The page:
Course approved amidst debate

Alex Weinberg, Iris Reviews Editor

On Dec. 3, the BOE voted six to three in favor of approving the social studies elective course “Power, Privilege, and Imbalance in American Society” for the 2020-2021 school year. The approved semester course will be offered to juniors and seniors.

District Supervisor of Social Studies Andrea Brennan explained to Hi’s Eye that the process of creating the class began last year with late principal Dr. Derrick Nelson when the African American History and Culture elective was up for revision. “There was a particular decline in students requesting this course,” Brennan noted. “During the same time period, Dr. Nelson and I were having conversations about creating opportunities for students to explore and learn about diversity issues inside and outside the classroom.”

With that, Brennan tasked the social studies department with developing ideas, revising, and expanding the original course outline. “At this point it became a priority to reinvent this course,” said Brennan.

The curriculum states that “the purpose of this course is to understand the barriers encountered by people of ethnic minorities and how those barriers were created and have changed America.” Units include The Structures Created By White Supremacy as well as Critical Race Theory Surrounding African Americans, Native Americans, Latinos, and Asians.

Once the course outline was fully developed, it was presented at BOE meetings for public readings. The community’s reactions, whether in favor of or opposed to the course, were very strong.

Board Member Tara Oporto voted against the course because she believed that the material was biased, specifically the book list. Reading material like “White Privilege: Unpacking the Invisible Knapsack and White Rage” were texts she did not agree with.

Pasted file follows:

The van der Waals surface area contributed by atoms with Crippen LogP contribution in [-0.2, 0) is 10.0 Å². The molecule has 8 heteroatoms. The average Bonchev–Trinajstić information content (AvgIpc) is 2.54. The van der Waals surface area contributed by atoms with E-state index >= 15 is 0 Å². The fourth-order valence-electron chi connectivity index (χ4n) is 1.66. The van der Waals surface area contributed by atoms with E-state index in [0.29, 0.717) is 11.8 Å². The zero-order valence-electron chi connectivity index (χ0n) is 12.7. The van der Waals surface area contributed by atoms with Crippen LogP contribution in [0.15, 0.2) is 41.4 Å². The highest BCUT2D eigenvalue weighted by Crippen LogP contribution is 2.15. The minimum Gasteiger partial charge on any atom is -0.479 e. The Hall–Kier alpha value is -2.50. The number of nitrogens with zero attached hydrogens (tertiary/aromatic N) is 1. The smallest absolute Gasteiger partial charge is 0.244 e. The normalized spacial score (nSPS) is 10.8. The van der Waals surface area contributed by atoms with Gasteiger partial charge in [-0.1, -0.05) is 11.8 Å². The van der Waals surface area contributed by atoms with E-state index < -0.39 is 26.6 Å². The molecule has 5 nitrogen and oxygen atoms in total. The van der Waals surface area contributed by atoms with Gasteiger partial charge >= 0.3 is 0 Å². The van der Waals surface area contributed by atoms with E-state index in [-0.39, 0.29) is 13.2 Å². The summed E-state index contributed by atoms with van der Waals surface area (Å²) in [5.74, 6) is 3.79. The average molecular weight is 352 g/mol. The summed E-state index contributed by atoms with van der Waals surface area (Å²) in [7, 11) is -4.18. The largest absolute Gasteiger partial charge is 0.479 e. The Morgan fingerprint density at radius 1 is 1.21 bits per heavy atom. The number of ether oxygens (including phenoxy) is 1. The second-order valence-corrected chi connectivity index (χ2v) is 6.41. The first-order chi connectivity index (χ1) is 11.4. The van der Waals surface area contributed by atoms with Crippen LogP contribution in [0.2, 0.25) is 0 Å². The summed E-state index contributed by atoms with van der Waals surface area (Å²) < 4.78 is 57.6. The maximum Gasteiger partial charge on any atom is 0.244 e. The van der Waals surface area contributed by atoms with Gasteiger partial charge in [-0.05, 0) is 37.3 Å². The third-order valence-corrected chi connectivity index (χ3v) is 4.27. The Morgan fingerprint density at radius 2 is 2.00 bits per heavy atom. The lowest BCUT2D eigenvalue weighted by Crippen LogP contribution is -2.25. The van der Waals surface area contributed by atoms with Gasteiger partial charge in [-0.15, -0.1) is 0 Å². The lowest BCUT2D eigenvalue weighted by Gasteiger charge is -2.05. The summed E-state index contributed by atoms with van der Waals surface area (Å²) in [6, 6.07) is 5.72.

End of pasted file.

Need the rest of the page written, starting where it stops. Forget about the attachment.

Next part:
Resident Tony LaPorta spoke against the course, specifically the use of Critical Race Theory as its structural backbone. “It feels white vs. black,” he said. “And I think that’s destructive.”

Others were in favor of the course. “This theory is my reality,” said class of 2009 alum and resident Jessica Thompson. “American history is painful and uncomfortable for minorities, just like learning about this is uncomfortable for majority [students and] families. The course gives majority children that live in this bubble of Westfield the opportunity to look outside themselves, walk in someone else’s shoes… The reality is that our children, especially our majority children, need this course.”

WHS junior Anna Qiang asserted that “the history of minorities cannot be sugar coated… The history of racism in America is not a partisan issue. This will not create a divide among races at WHS, rather it will educate both white and minority students about different perspectives.”

Some residents were in favor of the idea of the course but felt that it was not doing enough because it didn’t cover all minority groups, leaving out the Jewish and LGBTQ+ communities.

Board members Michael Bielen and Brian Morrissey explained that they voted no because of the course’s current form, not the course itself.

Resident and WHS parent Liz Muholland was baffled by the intense debate surrounding the course. “I have never seen anything like this for something that is voluntary. Parents, if you don’t agree with it, then don’t have your children take the class,” she said.

Despite the intense debate surrounding the curriculum, “Power Privilege, and Imbalance in American Society” will be offered at WHS next year. The teacher has not yet been officially named.